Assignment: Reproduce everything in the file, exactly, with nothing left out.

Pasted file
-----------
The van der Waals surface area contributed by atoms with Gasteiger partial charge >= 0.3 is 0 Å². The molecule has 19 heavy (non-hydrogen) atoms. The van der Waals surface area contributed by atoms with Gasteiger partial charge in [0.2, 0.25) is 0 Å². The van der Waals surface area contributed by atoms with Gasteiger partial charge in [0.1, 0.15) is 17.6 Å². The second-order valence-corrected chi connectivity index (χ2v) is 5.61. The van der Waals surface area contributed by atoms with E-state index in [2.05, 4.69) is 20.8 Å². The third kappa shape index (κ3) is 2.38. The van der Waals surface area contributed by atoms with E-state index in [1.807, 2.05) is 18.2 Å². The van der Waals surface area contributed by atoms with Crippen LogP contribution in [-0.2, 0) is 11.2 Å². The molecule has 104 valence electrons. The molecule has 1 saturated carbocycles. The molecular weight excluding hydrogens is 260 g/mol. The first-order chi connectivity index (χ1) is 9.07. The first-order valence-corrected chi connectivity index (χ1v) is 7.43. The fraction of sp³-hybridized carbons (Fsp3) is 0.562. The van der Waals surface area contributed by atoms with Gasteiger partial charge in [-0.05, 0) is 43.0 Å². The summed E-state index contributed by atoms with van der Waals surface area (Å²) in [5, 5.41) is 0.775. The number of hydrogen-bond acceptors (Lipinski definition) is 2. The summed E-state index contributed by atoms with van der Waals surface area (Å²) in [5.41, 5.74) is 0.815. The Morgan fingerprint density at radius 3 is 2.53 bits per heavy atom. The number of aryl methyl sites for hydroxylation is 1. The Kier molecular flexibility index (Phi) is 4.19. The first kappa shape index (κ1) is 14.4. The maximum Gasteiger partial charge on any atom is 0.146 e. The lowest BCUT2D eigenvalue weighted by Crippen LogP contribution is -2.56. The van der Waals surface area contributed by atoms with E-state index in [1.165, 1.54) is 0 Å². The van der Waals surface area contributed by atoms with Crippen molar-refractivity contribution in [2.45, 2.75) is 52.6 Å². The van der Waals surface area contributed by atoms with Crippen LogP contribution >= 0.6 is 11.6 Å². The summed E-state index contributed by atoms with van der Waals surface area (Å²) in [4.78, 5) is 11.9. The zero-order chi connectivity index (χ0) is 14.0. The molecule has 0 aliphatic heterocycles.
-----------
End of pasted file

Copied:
The van der Waals surface area contributed by atoms with Gasteiger partial charge >= 0.3 is 0 Å². The molecule has 19 heavy (non-hydrogen) atoms. The van der Waals surface area contributed by atoms with Gasteiger partial charge in [0.2, 0.25) is 0 Å². The van der Waals surface area contributed by atoms with Gasteiger partial charge in [0.1, 0.15) is 17.6 Å². The second-order valence-corrected chi connectivity index (χ2v) is 5.61. The van der Waals surface area contributed by atoms with E-state index in [2.05, 4.69) is 20.8 Å². The third kappa shape index (κ3) is 2.38. The van der Waals surface area contributed by atoms with E-state index in [1.807, 2.05) is 18.2 Å². The van der Waals surface area contributed by atoms with Crippen LogP contribution in [-0.2, 0) is 11.2 Å². The molecule has 104 valence electrons. The molecule has 1 saturated carbocycles. The molecular weight excluding hydrogens is 260 g/mol. The first-order chi connectivity index (χ1) is 9.07. The first-order valence-corrected chi connectivity index (χ1v) is 7.43. The fraction of sp³-hybridized carbons (Fsp3) is 0.562. The van der Waals surface area contributed by atoms with Gasteiger partial charge in [-0.05, 0) is 43.0 Å². The summed E-state index contributed by atoms with van der Waals surface area (Å²) in [5, 5.41) is 0.775. The number of hydrogen-bond acceptors (Lipinski definition) is 2. The summed E-state index contributed by atoms with van der Waals surface area (Å²) in [5.41, 5.74) is 0.815. The Morgan fingerprint density at radius 3 is 2.53 bits per heavy atom. The number of aryl methyl sites for hydroxylation is 1. The Kier molecular flexibility index (Phi) is 4.19. The first kappa shape index (κ1) is 14.4. The maximum Gasteiger partial charge on any atom is 0.146 e. The lowest BCUT2D eigenvalue weighted by Crippen LogP contribution is -2.56. The van der Waals surface area contributed by atoms with E-state index in [1.165, 1.54) is 0 Å². The van der Waals surface area contributed by atoms with Crippen molar-refractivity contribution in [2.45, 2.75) is 52.6 Å². The van der Waals surface area contributed by atoms with Crippen LogP contribution >= 0.6 is 11.6 Å². The summed E-state index contributed by atoms with van der Waals surface area (Å²) in [4.78, 5) is 11.9. The zero-order chi connectivity index (χ0) is 14.0. The molecule has 0 aliphatic heterocycles.